Crystal-clear Protection: Using waterproofing to safeguard against concrete corrosion

A worker pours a crystalline admixture product into a concrete truck.

Traditional waterproofing strategies
An effective corrosion-control system should extend the time before corrosion initiation, reduce the corrosion rate of embedded steel, or do both. Some traditional measures are:

  • cathodic protection;
  • corrosion-inhibitor admixtures; and
  • anti-corrosion coating.

Unfortunately, these methods have proven to be less effective than desired. Dense concrete cover over reinforcing steel leaves the material vulnerable to cracking and other issues. Corrosion inhibitors provide only temporary protection. Cathodic protection is expensive, and repair procedures have short service lives and must be continuously re-implemented.

As mentioned, water is one of the three elements required for corrosion to occur. It acts as a carrier for chloride ions—the leading cause of deterioration of the passive layer. Hence, the critical factor in concrete corrosion is water penetration. It is important to use concrete with low permeability, and to use an appropriate amount of concrete cover for the application.

Fluid- and surface-applied (i.e. sheet) membranes can form a barrier against water penetration on the outside of the concrete. However, surface-applied waterproofing membranes have limitations, and are vulnerable to puncture damage and failure. Moving away from the tradition, success has been attained by replacing the need for an external membrane with an internal one.

Crystals growing in concrete under a microscope.

Crystalline technology
With this method, an integral crystalline waterproofing admixture is included with the concrete mix at batching or added directly to the ready-mix truck, eliminating the need to use a sheet or fluid membrane. It is effective in reducing concrete’s permeability without the costly materials, labor, or construction time necessary with external methods.

These types of admixtures provide unique benefits to concrete, reducing the penetration of water and waterborne chemicals through:

  • crystallization and lowering permeability;
  • reducing the size and quantity of cracks; and
  • self-sealing cracks and micro-cracks that form later in the structure’s life.

The self-sealing method has proven effective through successful implementation in various structures and climates around the world. Crystalline chemicals facilitate a reaction that causes long, narrow crystals to form during the carbonation process. These crystals fill the pores, capillaries, and hairline cracks of the concrete mass. As long as moisture remains present, crystals continue to grow throughout the concrete. Once it has dried, the crystalline chemicals sit dormant until new cracks form (through loading or exposure) and additional water begins to penetrate the material, at which point crystallization begins again.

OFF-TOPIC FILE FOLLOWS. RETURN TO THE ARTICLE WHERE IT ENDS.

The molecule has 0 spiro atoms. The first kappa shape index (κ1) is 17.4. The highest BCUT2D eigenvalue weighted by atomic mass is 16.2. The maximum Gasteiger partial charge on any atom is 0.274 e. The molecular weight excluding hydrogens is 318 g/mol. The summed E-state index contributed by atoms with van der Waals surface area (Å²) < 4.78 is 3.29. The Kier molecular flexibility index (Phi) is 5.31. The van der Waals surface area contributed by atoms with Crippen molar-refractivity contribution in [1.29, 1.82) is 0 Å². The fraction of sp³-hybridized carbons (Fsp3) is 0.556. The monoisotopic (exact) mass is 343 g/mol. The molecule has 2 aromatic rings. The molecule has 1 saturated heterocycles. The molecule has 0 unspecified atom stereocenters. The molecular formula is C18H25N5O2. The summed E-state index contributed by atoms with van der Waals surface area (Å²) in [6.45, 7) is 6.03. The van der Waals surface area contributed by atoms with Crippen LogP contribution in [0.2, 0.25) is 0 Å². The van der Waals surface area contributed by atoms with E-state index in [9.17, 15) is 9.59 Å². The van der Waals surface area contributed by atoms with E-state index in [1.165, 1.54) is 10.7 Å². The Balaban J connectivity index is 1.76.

Magnified concrete featuring crystalline technology.

This allows concrete to self-seal small cracks without external repair efforts, decreasing the need for costly maintenance and increasing the structure’s useful life. The process of self-sealing (similar to that of healing a paper cut, where skin closes itself up over time) is a time-dependent phenomenon influenced by four naturally occurring mechanisms:

  • formation of calcium carbonate or formation of calcium hydroxide;
  • continued hydration;
  • sedimentation of particles; and
  • swelling of the cement matrix.

One example of waterproofing with crystalline technology in a high-performance environment is the One57 skyscraper in New York City. Designed by Christian de Portzamparc, One57 was the tallest residential building in the city at the time of its 2014 completion at 306 m (1005 ft). A critical issue for a building of this size is the difficulty of fighting fire in the upper floors of the building, so a fire-suppression system is typically installed. However, these systems require storage of very large volumes of water, meaning leaks could become an issue.

A crystalline membrane was used to waterproof One57’s large concrete tank on the 75th floor, which sits on a suspended slab. This eliminated typical concerns relevant to these tanks, which are often made of steel (which corrodes), wood (which decays over time), or concrete reliant on an external membrane that can tear.

ICWs can control corrosion in reinforced concrete by impeding the development of corrosive conditions caused by moisture flow. The result is a structure that has increased durability, a longer lifespan, and lower maintenance costs over its service life—all essential for sustainable building practices.

Kris Till is a business executive with 18 years of progressive experience, specializing in the delivery of technical training, new product development, consultative sales, and client relationship management. At Kryton International, Till is responsible for all aspects of product strategy, from research and development through launch, positioning, promotion, pricing, and training. He can be reached via e-mail at 
ktill@kryton.com.

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